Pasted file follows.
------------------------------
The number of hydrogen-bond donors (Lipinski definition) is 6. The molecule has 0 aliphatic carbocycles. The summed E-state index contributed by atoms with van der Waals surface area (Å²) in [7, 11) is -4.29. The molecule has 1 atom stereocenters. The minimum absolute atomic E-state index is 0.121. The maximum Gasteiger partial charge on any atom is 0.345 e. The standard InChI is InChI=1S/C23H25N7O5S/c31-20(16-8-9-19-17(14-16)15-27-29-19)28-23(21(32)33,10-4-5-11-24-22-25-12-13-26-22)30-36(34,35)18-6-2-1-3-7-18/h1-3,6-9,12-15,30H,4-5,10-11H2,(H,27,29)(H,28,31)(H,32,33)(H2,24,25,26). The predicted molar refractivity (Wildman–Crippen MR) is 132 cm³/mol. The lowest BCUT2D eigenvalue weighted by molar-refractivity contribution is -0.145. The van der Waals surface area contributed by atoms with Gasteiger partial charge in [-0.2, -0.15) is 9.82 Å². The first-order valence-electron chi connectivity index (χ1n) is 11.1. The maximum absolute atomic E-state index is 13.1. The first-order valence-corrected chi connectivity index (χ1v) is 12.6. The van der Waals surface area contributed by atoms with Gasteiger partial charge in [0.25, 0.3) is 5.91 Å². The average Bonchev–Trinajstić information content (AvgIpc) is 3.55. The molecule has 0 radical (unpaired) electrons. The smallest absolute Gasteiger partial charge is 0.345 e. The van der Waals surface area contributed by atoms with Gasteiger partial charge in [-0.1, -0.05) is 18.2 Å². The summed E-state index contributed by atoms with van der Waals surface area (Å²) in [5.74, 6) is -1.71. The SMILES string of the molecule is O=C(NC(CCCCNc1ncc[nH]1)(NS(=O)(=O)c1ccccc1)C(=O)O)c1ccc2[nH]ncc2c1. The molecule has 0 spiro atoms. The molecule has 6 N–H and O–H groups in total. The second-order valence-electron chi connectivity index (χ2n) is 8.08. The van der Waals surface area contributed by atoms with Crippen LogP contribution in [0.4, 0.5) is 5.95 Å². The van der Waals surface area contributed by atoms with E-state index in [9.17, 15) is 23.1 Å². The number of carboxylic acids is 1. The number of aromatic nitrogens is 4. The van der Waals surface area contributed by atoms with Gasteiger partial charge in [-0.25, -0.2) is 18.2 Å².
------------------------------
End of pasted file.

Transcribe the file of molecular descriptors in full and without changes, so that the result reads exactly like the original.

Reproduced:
The number of hydrogen-bond donors (Lipinski definition) is 6. The molecule has 0 aliphatic carbocycles. The summed E-state index contributed by atoms with van der Waals surface area (Å²) in [7, 11) is -4.29. The molecule has 1 atom stereocenters. The minimum absolute atomic E-state index is 0.121. The maximum Gasteiger partial charge on any atom is 0.345 e. The standard InChI is InChI=1S/C23H25N7O5S/c31-20(16-8-9-19-17(14-16)15-27-29-19)28-23(21(32)33,10-4-5-11-24-22-25-12-13-26-22)30-36(34,35)18-6-2-1-3-7-18/h1-3,6-9,12-15,30H,4-5,10-11H2,(H,27,29)(H,28,31)(H,32,33)(H2,24,25,26). The predicted molar refractivity (Wildman–Crippen MR) is 132 cm³/mol. The lowest BCUT2D eigenvalue weighted by molar-refractivity contribution is -0.145. The van der Waals surface area contributed by atoms with Gasteiger partial charge in [-0.2, -0.15) is 9.82 Å². The first-order valence-electron chi connectivity index (χ1n) is 11.1. The maximum absolute atomic E-state index is 13.1. The first-order valence-corrected chi connectivity index (χ1v) is 12.6. The van der Waals surface area contributed by atoms with Gasteiger partial charge in [0.25, 0.3) is 5.91 Å². The average Bonchev–Trinajstić information content (AvgIpc) is 3.55. The molecule has 0 radical (unpaired) electrons. The smallest absolute Gasteiger partial charge is 0.345 e. The van der Waals surface area contributed by atoms with Gasteiger partial charge in [-0.1, -0.05) is 18.2 Å². The summed E-state index contributed by atoms with van der Waals surface area (Å²) in [5.74, 6) is -1.71. The SMILES string of the molecule is O=C(NC(CCCCNc1ncc[nH]1)(NS(=O)(=O)c1ccccc1)C(=O)O)c1ccc2[nH]ncc2c1. The molecule has 0 spiro atoms. The molecule has 6 N–H and O–H groups in total. The second-order valence-electron chi connectivity index (χ2n) is 8.08. The van der Waals surface area contributed by atoms with Crippen LogP contribution in [0.4, 0.5) is 5.95 Å². The van der Waals surface area contributed by atoms with E-state index in [9.17, 15) is 23.1 Å². The number of carboxylic acids is 1. The number of aromatic nitrogens is 4. The van der Waals surface area contributed by atoms with Gasteiger partial charge in [-0.25, -0.2) is 18.2 Å².